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Editorial regarding Cecil County Tier Map issue

(This is an editorial from the March 8th edition of Cecil Whig. It can be found here: http://www.cecildaily.com/opinion/editorials/article_8c522eab-ea67-541e-bbce-86557515cf24.html

Missed opportunity

When County Executive Alan McCarthy announced his appointments for a tier map advisory committee late last week, it left us scratching our heads.

The group was requested by the Cecil County Council to review the controversial land use planning map that the county adopted in late December over the objections of local and statewide conservationists. The intent of the council’s request — at least from our vantage point — was to give serious weight to the criticisms levied by environmentalists and determine whether further restrictions to future development rights should be made.

Instead, McCarthy chose to appoint two farmers, two people with connections to the development and real estate industry and a private landowner who had called for the end of tier maps to his committee. Essentially, his appointments stacked the deck with those whose direct interests will be ensuring that as much land stays out of restrictive zoning as possible — and he wasn’t exactly coy about that move either.

“I have appointed a knowledgeable and diverse group of individuals that I am confident will achieve my ultimate goals of protecting property rights and ensuring that our Comprehensive Plan is not rendered moot by excessive and unnecessary state legislation,” he said in a statement.

Without anyone with a conservation background serving on the committee, how could the concerns of proper land use planning and preservation be adequately vetted?

When we talk with recent transplants to Cecil County, almost always the reason for their arrival is the land’s unspoiled rural charm. Without proper land use planning, however, the county is left at risk of spotty development, potential harm to tributary waters and wasted investment in infrastructure upgrades.

It’s readily apparent, however, that McCarthy shares the same worldview as his predecessor, Tari Moore, who obstinately refused to cede to either Democratic or Republican requests on the county’s map, leaving Cecil County by far the last holdout on the issue statewide. No, both McCarthy and Moore believe that Tier IV designation is the scarlet letter of land use.

But is it?

Much of the land that the county has placed on its map in Tier III, or a zoning level where large lot developments and “rural villages” on septic are expected, already falls into the county’s northern and southern agricultural region zones, which restrict development in subdivisions. The county’s own zoning ordinance established those zones “to maintain the existing rural character of the county by encouraging the continuation of agricultural and forestry uses.”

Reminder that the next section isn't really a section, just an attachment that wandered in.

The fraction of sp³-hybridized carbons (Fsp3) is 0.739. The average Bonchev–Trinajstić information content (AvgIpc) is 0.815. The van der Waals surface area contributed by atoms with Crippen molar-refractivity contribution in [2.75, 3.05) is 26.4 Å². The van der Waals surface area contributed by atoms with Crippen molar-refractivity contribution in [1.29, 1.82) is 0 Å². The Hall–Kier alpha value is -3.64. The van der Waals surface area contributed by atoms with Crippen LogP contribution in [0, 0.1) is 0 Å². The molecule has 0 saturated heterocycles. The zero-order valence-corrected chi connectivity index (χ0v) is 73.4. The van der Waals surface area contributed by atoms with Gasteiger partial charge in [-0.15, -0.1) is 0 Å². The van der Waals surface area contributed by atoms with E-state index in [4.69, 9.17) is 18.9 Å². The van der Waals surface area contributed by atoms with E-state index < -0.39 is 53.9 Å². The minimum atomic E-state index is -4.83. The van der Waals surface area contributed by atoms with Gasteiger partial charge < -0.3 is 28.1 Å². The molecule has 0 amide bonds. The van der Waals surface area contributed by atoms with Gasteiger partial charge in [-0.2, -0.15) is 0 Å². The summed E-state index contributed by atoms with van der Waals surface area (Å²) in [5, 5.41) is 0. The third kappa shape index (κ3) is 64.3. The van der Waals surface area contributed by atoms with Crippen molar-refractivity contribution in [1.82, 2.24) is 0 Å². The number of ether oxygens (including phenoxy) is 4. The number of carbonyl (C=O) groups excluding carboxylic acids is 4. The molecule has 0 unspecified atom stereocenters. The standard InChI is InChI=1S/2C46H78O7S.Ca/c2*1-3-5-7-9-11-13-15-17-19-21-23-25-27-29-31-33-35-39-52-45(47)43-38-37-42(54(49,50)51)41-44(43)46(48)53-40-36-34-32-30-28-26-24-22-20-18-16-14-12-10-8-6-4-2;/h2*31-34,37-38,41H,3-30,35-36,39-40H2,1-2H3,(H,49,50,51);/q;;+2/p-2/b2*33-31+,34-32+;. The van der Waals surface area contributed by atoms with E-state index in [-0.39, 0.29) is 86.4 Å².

In fact, the only land designated by the county for Tier IV, or preservation and conservation areas where no major subdivisions are allowed on septic, is land that is already preserved. We’re not sure that the community-at-large wants to see development allowed countywide nor does it want to see investments made in Route 40 infrastructure wasted when subdivisions pop up miles from water and sewer lines.

While the county has waged its years-long battle against tier map tyranny, its preservationists have been contending with a drier well of grant funding. State and federal funding sources have begun balking at Cecil County requests in recent years due to the county’s stance. Without a steady prospect of grant dollars, farmers are less likely to seek preservation on their land, opening it to the potential for development.

The Cecil County Farm Bureau has previously said that identifying a dedicated preservation funding stream would greatly appease the concerns of farmers who want to retain the value of their land while also reducing sprawl. Specifically, a preservation installment program, where landowners receive preservation easement funding in annual installments rather than a lump sum, has shown success in Carroll and Harford counties.

If the McCarthy administration does not seriously want to regulate its land use planning, than we advise that it should consider beefing up its land preservation funding to ensure Cecil County retains its rural aesthetic into the future.

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